As Congress prepares another round of support to small businesses worth hundreds of billions of dollars, some Maine companies say more help is needed.

The U.S. Senate on Tuesday passed a $480 billion package that includes $320 billion for the Paycheck Protection Program, or PPP, a U.S. Small Business Administration vehicle that delivers forgivable loans to companies with 500 or fewer employees to keep workers on the payroll and cover expenses until normal business can resume. The new bill includes $60 billion especially for small banks and credit unions.

But the program has come under fire because large restaurant chains and publicly traded companies were able to get millions of dollars in forgivable loans. Thousands of small companies that applied were shut out when the program ran out of its initial $349 billion in funding last Thursday.

Edward Lechner, owner of Shelby Shoes, a 40-year-old business in South Portland, was approved for a loan on Wednesday, but still doesn’t know when the money might come through. Lechner doesn’t blame anyone – the system is overloaded, he said.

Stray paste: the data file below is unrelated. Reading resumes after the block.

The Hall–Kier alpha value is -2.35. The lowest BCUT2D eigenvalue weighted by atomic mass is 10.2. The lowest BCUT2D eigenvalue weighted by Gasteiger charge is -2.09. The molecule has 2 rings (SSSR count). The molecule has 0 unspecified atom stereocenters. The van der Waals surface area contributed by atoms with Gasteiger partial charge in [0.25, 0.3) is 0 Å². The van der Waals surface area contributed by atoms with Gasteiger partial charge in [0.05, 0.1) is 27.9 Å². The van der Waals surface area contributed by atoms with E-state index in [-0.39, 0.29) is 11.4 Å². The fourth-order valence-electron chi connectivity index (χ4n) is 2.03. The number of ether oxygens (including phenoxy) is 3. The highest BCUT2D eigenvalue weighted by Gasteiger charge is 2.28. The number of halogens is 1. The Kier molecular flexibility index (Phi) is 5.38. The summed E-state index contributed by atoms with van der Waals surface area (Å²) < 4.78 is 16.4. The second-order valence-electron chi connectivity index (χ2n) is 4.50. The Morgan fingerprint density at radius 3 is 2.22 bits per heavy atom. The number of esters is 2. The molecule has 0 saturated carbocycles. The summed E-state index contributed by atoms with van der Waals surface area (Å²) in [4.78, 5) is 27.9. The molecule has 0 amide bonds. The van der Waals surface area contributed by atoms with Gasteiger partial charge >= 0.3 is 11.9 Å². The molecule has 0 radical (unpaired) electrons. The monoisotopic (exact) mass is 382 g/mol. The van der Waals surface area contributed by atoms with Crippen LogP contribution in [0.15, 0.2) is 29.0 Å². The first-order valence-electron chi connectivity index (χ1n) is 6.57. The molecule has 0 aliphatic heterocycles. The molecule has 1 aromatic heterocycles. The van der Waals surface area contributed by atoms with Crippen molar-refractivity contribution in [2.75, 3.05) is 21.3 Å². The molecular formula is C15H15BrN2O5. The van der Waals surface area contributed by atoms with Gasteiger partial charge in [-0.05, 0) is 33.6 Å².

Shelby Shoes shut its doors five weeks ago when Gov. Janet Mills ordered nonessential businesses to close to the public. Since then, Lechner has been doing what business he can online, over the phone, and even delivering to people’s homes.

He’s managed to pay his four employees through a line of credit with his bank. If the loan comes through, it will allow him to make payroll and help pay rent and vendors.

“We’re digging a hole deeper and deeper,” he said. “I had a perfect credit history for my whole life, but not anymore. What I am holding my company’s money for is to keep our employees. I can’t have someone who has worked here for 40 years and not pay them.”